"Wherever the art of medicine is loved, there is also a love of humanity"
The terms Natural or holistic may seem rather alien to us when discussing pharmaceutical treatment yet are key aspects in the healing art of Tibb. Now, you may find yourself asking what this peculiar word is. Tibb is a system that has long been unrecognised by the western way of life and so it's no surprise very little is known about it.
With related word forms translating to ‘healing’ and ‘fortress’, the art of Tibb permeates the concepts of wholeness and balance. I guess we could best term it the equivalent of Natural or Herbal Medicine.
We were able to learn about this rich science through UK based 'Hakim' Salim Khan: a practitioner of Tibb medicine for over 35 years.
So how does Tibb Medicine work?
When there is an imbalance of one of the mind, body or spirit, there will be an impact on the other – that’s what leads to disease. The essential element of Tibb is temperament – or Mizaj. Each individual has a combination of qualities yet one will be dominant.
- Sanguine - hot and moist
- Bilious - hot and dry
- Melancholic - cold and dry
- Phlegmatic - cold and wet
Not only ourselves but everything we eat and drink have a Mizaj. And so it’s only inevitable that one person’s custom medicine or food may worsen symptoms of another if they have a different Mizaj. Tibb doesn’t believe in; one size fits all. Therefore the practitioner will treat patients with medicine that is selected based upon the patient’s Mizaj and offer guidance of the best foods for their situation.
Tell us a little bit more about your history, Salim.
I was born in the Northwest Frontier of Pakistan and studied there and in England. I have been practising Islamic Medicine since 1978 and I've been acknowledged as a ‘Ḥakim’ – a medical practitioner who has mastered the science of Ṭibb medicine. We set up a practice at the Mohsin health clinic in 1978: based in Leicester, England. After training in Tibb, I also went ahead and studied Iridology , Osteopathy, and Western herbal medicine. Our work has included over 35 year's successful clinical experience in the UK, having helped thousands of people with a wide range of illnesses to better health and greater vitality.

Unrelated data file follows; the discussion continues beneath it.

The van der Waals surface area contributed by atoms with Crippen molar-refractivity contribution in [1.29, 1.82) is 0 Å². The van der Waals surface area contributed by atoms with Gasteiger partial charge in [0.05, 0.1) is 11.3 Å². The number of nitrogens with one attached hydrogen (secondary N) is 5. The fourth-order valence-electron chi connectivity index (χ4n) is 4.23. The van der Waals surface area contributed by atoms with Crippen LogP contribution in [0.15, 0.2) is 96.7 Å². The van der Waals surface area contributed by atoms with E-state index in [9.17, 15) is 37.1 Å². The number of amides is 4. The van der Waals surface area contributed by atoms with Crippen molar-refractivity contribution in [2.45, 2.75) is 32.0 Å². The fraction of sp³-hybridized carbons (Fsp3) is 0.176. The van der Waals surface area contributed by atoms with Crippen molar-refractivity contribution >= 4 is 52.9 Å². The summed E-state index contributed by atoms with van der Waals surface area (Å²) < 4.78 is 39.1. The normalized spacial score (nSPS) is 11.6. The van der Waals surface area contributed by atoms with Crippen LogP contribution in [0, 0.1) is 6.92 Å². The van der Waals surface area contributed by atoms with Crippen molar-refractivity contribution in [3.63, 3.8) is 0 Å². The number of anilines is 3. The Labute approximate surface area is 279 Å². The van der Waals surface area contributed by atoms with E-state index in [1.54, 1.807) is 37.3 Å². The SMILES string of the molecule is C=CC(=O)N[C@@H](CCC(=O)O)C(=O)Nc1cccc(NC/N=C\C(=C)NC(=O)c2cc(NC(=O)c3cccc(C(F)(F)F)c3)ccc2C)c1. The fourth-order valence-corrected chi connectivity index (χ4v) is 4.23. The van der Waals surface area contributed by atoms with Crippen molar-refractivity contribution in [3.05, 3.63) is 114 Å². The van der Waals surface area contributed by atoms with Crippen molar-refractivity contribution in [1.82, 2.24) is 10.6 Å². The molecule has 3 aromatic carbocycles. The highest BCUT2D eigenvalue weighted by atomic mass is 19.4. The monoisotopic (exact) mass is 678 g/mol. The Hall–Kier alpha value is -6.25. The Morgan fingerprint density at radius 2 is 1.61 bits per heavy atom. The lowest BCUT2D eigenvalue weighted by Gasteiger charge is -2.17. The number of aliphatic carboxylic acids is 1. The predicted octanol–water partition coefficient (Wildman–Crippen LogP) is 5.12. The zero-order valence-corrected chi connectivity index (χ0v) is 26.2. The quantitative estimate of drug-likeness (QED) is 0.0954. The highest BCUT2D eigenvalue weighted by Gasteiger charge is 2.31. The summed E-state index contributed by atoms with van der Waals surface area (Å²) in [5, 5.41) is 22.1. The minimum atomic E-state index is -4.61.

What efforts have been undertaken by you to help revive this lost science?
Initially, I authored a book to profile the basics of this profound knowledge base, titled An Introduction to Islamic Medicine, it is one of the few English resources on this topic.
We further worked to set up Mohsin Health Products, a line of herbal & natural health remedies available for anyone to benefit from. This was supported initially by the Prince's Trust in 2008. These products are available from the Leicester-based Clinic and through the Mohsin Health website.
But this is not the end of our work. In order to revive this undervalued science, we founded the College of Medicine and Healing Arts where the aim is to train students to become future practitioners. With accredited and soulful teaching, covering aspects such as temperaments, anatomy, pulse diagnosis, iridology and even clinical practice, it truly encompasses all interests. Being a key lecturer and teacher, the effort is to bring a unique perspective to Medical Practice.
In all your years of expertise, how has the need for natural medicine changed?
In today’s medical world with medical bills and expenses being a concern, the inconspicuous need for Natural medicine has surely grown. With the plentiful side effects of chemical drugs and the rise of psychological disorders, Natural medicine nips these concerns right in the bud. The treatment methods used, call for development within the family as well as the community at large. So people feel connected, which is very significant in helping psychological issues that are prevalent in our societies.
Salim was featured in a BBC Documentary in 1985 for his work
We at Bahath are astounded by the effort and hard work carried out by Hakim Salim. In expounding these achievements we have proudly discovered that the Islamic tradition holds much depth and forms a strong foothold in the complex and invaluable asset of medicine which is uncommonly perused. Displaying Islam through his own fragment of its golden roots, we hope the best for his endeavors.
Author: Khansa Khan